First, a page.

Under the decision, US and British intelligence operations in Germany will be subject to the same counter-espionage measures as those of Russia, China and Iran.
“We need to send a strong signal,” a source close to Chancellor Angela Merkel’s government told Süddeutsche Zeitung newspaper. The unprecedented move is a direct response to a series of spy scandals that have rocked British and American relations with Germany in the past year.
Mrs Merkel’s government has given the go-ahead to surveillance plans that first emerged after two suspected double agents were found allegedly spying for the Americans inside the German security establishment a few weeks ago. Continue reading
KIEV/BERLIN (Own report) – After a jetliner was shot down over Eastern Ukraine, influential German foreign policy experts have begun calling for a military intervention, which may include German Bundeswehr units. “A Blue Helmet mission under the umbrella of the United Nations” should now be taken into consideration, declared Andreas Schockenhoff, Co-Chair of the CDU/CSU Group in the Bundestag. “Germany may also be asked” to contribute troops. For the Chairman of the Bundestag’s Defense Commission, Hans-Peter Bartels (SPD), a Blue Helmet mission is also “conceivable.” It is yet unclear, who bears responsibility for downing the jetliner. This is not an essential question for him, as past experience with Western interventions have shown: The EU and the USA must politically establish the facts. The war against Yugoslavia was justified with a massacre. Substantial doubts about central aspects of this massacre still persist. The sniper killings on Kiev’s Maidan Square on February 20 have never been elucidated, once they served as legitimation for overthrowing the government of President Yanukovych. Suspicions persist that sectors of today’s governing Maidan opposition may have played decisive roles in these murders; however that is of no interest to the West. On the contrary, there have never been political consequences for a US warship’s downing of an Iranian airliner in 1988. Continue reading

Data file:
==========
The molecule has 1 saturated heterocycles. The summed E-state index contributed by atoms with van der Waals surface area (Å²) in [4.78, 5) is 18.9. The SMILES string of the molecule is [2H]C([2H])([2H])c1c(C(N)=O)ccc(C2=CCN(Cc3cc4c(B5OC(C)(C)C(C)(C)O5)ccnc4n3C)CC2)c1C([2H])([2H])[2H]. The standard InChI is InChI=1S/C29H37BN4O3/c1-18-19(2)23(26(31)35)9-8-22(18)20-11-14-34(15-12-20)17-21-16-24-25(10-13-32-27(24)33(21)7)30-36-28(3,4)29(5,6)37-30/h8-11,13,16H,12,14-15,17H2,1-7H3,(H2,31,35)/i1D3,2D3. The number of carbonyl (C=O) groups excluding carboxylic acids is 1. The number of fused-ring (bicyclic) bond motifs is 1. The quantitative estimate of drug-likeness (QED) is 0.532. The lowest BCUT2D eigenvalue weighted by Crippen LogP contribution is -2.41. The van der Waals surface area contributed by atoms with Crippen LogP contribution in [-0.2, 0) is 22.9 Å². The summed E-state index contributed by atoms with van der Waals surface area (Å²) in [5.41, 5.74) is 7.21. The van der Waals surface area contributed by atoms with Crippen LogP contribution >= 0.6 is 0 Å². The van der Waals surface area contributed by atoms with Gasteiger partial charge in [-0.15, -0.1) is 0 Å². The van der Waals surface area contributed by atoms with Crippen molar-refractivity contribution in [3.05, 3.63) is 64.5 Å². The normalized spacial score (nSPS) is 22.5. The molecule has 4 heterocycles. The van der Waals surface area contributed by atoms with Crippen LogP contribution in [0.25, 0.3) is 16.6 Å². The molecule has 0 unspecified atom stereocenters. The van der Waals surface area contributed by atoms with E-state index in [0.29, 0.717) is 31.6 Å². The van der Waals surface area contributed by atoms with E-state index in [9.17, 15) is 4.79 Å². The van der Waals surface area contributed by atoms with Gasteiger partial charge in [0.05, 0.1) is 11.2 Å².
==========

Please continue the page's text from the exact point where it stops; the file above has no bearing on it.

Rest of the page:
BERLIN/WASHINGTON/MOSCOW (Own report) – The EU and USA have expanded their sanctions against Russia and – in addition to individuals – have now also placed important Russian companies on their lists. Washington has restricted dealings, for example, with Rosneft and the Gazprombank. Brussels has announced the possibility of preventing EU companies from doing business with Russian companies and is planning to list them by the end of July. German business circles are protesting. They have already suffered billions in losses. Experts are warning that, with its sanctions against Russia, the West may experience, in the economic arena, an overreach similar to that experienced by the US in the military arena with its war on Iraq. With the power of the West obviously waning, it has already become noticeable that even close allies are defecting. Observers explain this with the Crimea conflict: NATO countries had been unable to retain the Crimea within the reign of its allied Ukrainian government; therefore it seems that an alliance with NATO countries would no longer be a reliable assurance against ones enemies. Defections can be noticed in Asia and Latin America, not least of all because of the recent founding of the BRICS development bank, rivaling the US-dominated World Bank. Russia and China are among the founders of this bank. Continue reading